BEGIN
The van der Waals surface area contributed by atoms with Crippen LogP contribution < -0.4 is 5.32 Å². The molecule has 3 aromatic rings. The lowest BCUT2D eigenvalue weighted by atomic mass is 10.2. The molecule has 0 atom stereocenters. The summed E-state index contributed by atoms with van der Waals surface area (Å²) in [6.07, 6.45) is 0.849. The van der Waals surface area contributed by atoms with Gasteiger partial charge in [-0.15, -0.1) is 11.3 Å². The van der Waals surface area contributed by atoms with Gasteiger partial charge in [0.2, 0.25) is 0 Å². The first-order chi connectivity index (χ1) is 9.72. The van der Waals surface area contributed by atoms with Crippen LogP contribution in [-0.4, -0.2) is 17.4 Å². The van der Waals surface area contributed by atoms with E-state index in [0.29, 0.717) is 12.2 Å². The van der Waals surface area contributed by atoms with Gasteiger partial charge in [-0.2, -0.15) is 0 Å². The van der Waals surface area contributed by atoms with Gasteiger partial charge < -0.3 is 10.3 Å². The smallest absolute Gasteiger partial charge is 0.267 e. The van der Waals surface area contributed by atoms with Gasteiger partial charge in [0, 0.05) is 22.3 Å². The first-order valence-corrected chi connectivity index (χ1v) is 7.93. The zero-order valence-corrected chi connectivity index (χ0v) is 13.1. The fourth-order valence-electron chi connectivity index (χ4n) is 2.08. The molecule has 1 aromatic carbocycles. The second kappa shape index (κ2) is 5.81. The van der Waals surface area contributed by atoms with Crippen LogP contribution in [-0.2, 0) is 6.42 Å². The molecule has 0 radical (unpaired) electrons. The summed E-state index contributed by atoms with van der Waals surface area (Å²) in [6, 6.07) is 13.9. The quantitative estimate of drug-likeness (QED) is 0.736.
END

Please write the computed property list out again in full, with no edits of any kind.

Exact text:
The van der Waals surface area contributed by atoms with Crippen LogP contribution < -0.4 is 5.32 Å². The molecule has 3 aromatic rings. The lowest BCUT2D eigenvalue weighted by atomic mass is 10.2. The molecule has 0 atom stereocenters. The summed E-state index contributed by atoms with van der Waals surface area (Å²) in [6.07, 6.45) is 0.849. The van der Waals surface area contributed by atoms with Gasteiger partial charge in [-0.15, -0.1) is 11.3 Å². The van der Waals surface area contributed by atoms with Gasteiger partial charge in [0.2, 0.25) is 0 Å². The first-order chi connectivity index (χ1) is 9.72. The van der Waals surface area contributed by atoms with Crippen LogP contribution in [-0.4, -0.2) is 17.4 Å². The van der Waals surface area contributed by atoms with E-state index in [0.29, 0.717) is 12.2 Å². The van der Waals surface area contributed by atoms with Gasteiger partial charge in [-0.2, -0.15) is 0 Å². The van der Waals surface area contributed by atoms with Gasteiger partial charge < -0.3 is 10.3 Å². The smallest absolute Gasteiger partial charge is 0.267 e. The van der Waals surface area contributed by atoms with Gasteiger partial charge in [0, 0.05) is 22.3 Å². The first-order valence-corrected chi connectivity index (χ1v) is 7.93. The zero-order valence-corrected chi connectivity index (χ0v) is 13.1. The fourth-order valence-electron chi connectivity index (χ4n) is 2.08. The molecule has 1 aromatic carbocycles. The second kappa shape index (κ2) is 5.81. The van der Waals surface area contributed by atoms with Crippen LogP contribution in [-0.2, 0) is 6.42 Å². The molecule has 0 radical (unpaired) electrons. The summed E-state index contributed by atoms with van der Waals surface area (Å²) in [6, 6.07) is 13.9. The quantitative estimate of drug-likeness (QED) is 0.736.